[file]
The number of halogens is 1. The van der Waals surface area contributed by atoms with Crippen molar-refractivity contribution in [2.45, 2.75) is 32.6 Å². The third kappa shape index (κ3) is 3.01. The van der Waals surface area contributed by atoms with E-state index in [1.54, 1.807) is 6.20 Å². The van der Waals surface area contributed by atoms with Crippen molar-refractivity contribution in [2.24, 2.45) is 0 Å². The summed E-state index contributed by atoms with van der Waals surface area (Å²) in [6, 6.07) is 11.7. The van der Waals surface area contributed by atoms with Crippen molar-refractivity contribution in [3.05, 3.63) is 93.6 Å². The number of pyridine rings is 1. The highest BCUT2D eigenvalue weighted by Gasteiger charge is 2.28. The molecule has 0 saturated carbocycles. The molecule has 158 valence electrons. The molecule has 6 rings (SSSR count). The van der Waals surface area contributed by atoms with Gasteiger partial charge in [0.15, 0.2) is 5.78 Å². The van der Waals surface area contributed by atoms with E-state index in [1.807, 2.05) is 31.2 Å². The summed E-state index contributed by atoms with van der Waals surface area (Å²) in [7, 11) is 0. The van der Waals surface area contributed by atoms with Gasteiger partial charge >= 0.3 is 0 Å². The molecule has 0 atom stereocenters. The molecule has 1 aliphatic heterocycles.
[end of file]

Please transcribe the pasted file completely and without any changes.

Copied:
The number of halogens is 1. The van der Waals surface area contributed by atoms with Crippen molar-refractivity contribution in [2.45, 2.75) is 32.6 Å². The third kappa shape index (κ3) is 3.01. The van der Waals surface area contributed by atoms with E-state index in [1.54, 1.807) is 6.20 Å². The van der Waals surface area contributed by atoms with Crippen molar-refractivity contribution in [2.24, 2.45) is 0 Å². The summed E-state index contributed by atoms with van der Waals surface area (Å²) in [6, 6.07) is 11.7. The van der Waals surface area contributed by atoms with Crippen molar-refractivity contribution in [3.05, 3.63) is 93.6 Å². The number of pyridine rings is 1. The highest BCUT2D eigenvalue weighted by Gasteiger charge is 2.28. The molecule has 0 saturated carbocycles. The molecule has 158 valence electrons. The molecule has 6 rings (SSSR count). The van der Waals surface area contributed by atoms with Gasteiger partial charge in [0.15, 0.2) is 5.78 Å². The van der Waals surface area contributed by atoms with E-state index in [1.807, 2.05) is 31.2 Å². The summed E-state index contributed by atoms with van der Waals surface area (Å²) in [7, 11) is 0. The van der Waals surface area contributed by atoms with Gasteiger partial charge >= 0.3 is 0 Å². The molecule has 0 atom stereocenters. The molecule has 1 aliphatic heterocycles.